Over the last decade, several methods were utilized to develop novel piezoelectric ceramic/polymer composites for transducer applications. Solid freeform fabrication (SFF) is one of the methods that have been emphasized recently. SFF techniques have been used to fabricate polymer, metal or ceramic structures on a fixtureless platform, directly from a computer aided design file. During design verification or the product development stage, SFF techniques offer great flexibility to manufacture prototypes with various shapes, sizes and functionality. Several SFF techniques, fused deposition modeling, fused deposition of ceramics, and sanders prototyping were used to fabricate a variety of novel piezoelectric ceramic and ceramic/polymer composite transducers at Rutgers University. The composites were processed either by a direct, indirect or soft tooling route. A variety of novel composite structures, including annular ring, hexagonal pattern with octagonal rods, and oriented fibers, have been made using the flexibility provided by the above processes. Volume fraction gradients have been incorporated into some of these designs with the ceramic volume fraction decreasing form the center towards the edges, following wither a linear, exponential or gaussian distribution. Novel radial composites being pursued in our labs, including fabrication of fine scale, large area, flexible PZT composites using thin PZT fibers, and the preparation of a new PNN-PZ-PT composition for ultrasonic transducer applications. The design, fabrication and electromechanical properties of these structures are also discussed in this paper.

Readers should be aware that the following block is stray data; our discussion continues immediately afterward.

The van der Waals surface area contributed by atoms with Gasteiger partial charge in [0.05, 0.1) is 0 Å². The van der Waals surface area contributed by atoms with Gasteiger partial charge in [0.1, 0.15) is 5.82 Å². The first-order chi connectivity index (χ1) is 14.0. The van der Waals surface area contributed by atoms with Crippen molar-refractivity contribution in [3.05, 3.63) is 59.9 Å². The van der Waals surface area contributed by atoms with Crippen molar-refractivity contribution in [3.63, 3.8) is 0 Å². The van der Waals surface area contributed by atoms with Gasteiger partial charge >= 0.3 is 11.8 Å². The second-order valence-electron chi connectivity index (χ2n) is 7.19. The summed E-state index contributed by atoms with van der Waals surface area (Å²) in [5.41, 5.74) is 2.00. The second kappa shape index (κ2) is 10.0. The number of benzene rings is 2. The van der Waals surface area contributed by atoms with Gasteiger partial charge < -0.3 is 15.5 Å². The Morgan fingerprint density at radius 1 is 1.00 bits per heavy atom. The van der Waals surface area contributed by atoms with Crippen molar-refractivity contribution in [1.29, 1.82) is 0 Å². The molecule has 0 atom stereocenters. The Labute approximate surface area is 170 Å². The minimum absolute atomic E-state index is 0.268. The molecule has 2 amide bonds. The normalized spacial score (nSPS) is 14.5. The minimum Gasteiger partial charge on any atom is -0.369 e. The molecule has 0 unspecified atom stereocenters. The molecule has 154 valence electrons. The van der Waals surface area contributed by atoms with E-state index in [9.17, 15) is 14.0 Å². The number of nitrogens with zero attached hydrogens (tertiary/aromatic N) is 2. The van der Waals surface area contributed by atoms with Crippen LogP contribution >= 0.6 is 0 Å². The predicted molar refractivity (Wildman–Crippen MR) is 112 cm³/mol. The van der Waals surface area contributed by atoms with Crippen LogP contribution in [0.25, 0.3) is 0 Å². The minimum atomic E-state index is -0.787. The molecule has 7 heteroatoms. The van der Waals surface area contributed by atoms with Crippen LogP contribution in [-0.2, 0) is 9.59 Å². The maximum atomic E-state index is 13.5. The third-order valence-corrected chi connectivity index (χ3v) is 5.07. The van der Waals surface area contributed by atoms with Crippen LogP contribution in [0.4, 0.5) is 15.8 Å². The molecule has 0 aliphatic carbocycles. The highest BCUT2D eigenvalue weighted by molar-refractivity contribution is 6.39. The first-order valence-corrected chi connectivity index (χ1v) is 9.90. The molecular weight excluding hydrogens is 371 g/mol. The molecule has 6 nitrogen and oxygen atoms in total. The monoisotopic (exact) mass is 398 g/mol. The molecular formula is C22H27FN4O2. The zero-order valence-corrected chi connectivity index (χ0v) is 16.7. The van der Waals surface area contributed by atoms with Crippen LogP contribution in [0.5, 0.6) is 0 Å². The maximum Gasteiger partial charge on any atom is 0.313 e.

Electrostrictive materials, such as the ceramic PMN/PT/La, operating above Tmax with a DC bias field behave as a piezoelectric ceramic materials with CINF symmetry. The effective piezoelectric and electromechanical coupling coefficients are found to be linear as a function of the DC bias field up to about 0.5MV/m, while the elastic constant and the dielectric constant are found to have a quadratic dependence on the DC bias field. Above 0.5 MV/m the piezoelectric and the electromechanical coupling constants begin to saturate due to higher 4th order electrostriction. In essence these materials behave as tunable piezoelectric materials with the piezoelectric coefficient being directly proportional to the electrostrictive coefficient and the DC bias field up to saturation>. The properties of DC biased resonators of this material are derived from a non-linear theory based on the Taylor's series expansion of the thermodynamic potentials to 3rd and higher order terms in field and stress. The resonance equations for the DC biased length extensional resonator are presented and it is shown that DC biased resonance techniques can be used to measure the electrostrictive and other higher order coefficients at frequencies of interest to the ultrasonics community. The experimental apparatus used to measure these properties will be described and the limitations with regards to isolation of the measurement signal and the DC bias signal will be discussed. We will show that these materials, in conjunction with standard piezoelectric ceramics, offer the transducer design engineer an extra degree of freedom and the feasibility of unique transducer designs that will allow, for example, multiple beam patterns from the same circular/linear array using an adjustable DC bias profile on the array or the possible use of the field dependence of the compliance to fabricate electrically active backing materials. In conclusion we discuss how a better understanding of the macroscopic theory of piezoelectric and electrostrictive materials can benefit the transducer designer.